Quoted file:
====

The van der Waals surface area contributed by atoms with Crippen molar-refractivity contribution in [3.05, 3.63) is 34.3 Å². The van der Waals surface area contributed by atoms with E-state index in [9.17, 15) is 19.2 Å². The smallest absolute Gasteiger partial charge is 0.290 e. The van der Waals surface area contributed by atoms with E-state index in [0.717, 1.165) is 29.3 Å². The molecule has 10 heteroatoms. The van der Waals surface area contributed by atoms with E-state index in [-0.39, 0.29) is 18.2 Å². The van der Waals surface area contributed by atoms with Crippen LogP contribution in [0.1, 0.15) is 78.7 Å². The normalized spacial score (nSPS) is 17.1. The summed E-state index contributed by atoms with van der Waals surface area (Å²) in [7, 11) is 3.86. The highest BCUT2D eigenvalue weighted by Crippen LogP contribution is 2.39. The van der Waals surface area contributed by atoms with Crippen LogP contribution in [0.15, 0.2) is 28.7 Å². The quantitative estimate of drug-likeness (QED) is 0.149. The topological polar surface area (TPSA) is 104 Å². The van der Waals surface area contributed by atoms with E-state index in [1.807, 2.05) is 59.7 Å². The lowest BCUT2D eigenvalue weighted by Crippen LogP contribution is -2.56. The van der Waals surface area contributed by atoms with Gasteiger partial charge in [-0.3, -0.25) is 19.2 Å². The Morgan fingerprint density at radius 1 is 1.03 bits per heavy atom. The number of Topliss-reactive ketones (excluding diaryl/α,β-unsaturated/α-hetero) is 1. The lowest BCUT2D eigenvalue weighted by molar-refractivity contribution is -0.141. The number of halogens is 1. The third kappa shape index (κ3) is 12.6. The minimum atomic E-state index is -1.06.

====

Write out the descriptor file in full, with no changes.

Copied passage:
The van der Waals surface area contributed by atoms with Crippen molar-refractivity contribution in [3.05, 3.63) is 34.3 Å². The van der Waals surface area contributed by atoms with E-state index in [9.17, 15) is 19.2 Å². The smallest absolute Gasteiger partial charge is 0.290 e. The van der Waals surface area contributed by atoms with E-state index in [0.717, 1.165) is 29.3 Å². The molecule has 10 heteroatoms. The van der Waals surface area contributed by atoms with E-state index in [-0.39, 0.29) is 18.2 Å². The van der Waals surface area contributed by atoms with Crippen LogP contribution in [0.1, 0.15) is 78.7 Å². The normalized spacial score (nSPS) is 17.1. The summed E-state index contributed by atoms with van der Waals surface area (Å²) in [7, 11) is 3.86. The highest BCUT2D eigenvalue weighted by Crippen LogP contribution is 2.39. The van der Waals surface area contributed by atoms with Crippen LogP contribution in [0.15, 0.2) is 28.7 Å². The quantitative estimate of drug-likeness (QED) is 0.149. The topological polar surface area (TPSA) is 104 Å². The van der Waals surface area contributed by atoms with E-state index in [1.807, 2.05) is 59.7 Å². The lowest BCUT2D eigenvalue weighted by Crippen LogP contribution is -2.56. The van der Waals surface area contributed by atoms with Gasteiger partial charge in [-0.3, -0.25) is 19.2 Å². The Morgan fingerprint density at radius 1 is 1.03 bits per heavy atom. The number of Topliss-reactive ketones (excluding diaryl/α,β-unsaturated/α-hetero) is 1. The lowest BCUT2D eigenvalue weighted by molar-refractivity contribution is -0.141. The number of halogens is 1. The third kappa shape index (κ3) is 12.6. The minimum atomic E-state index is -1.06.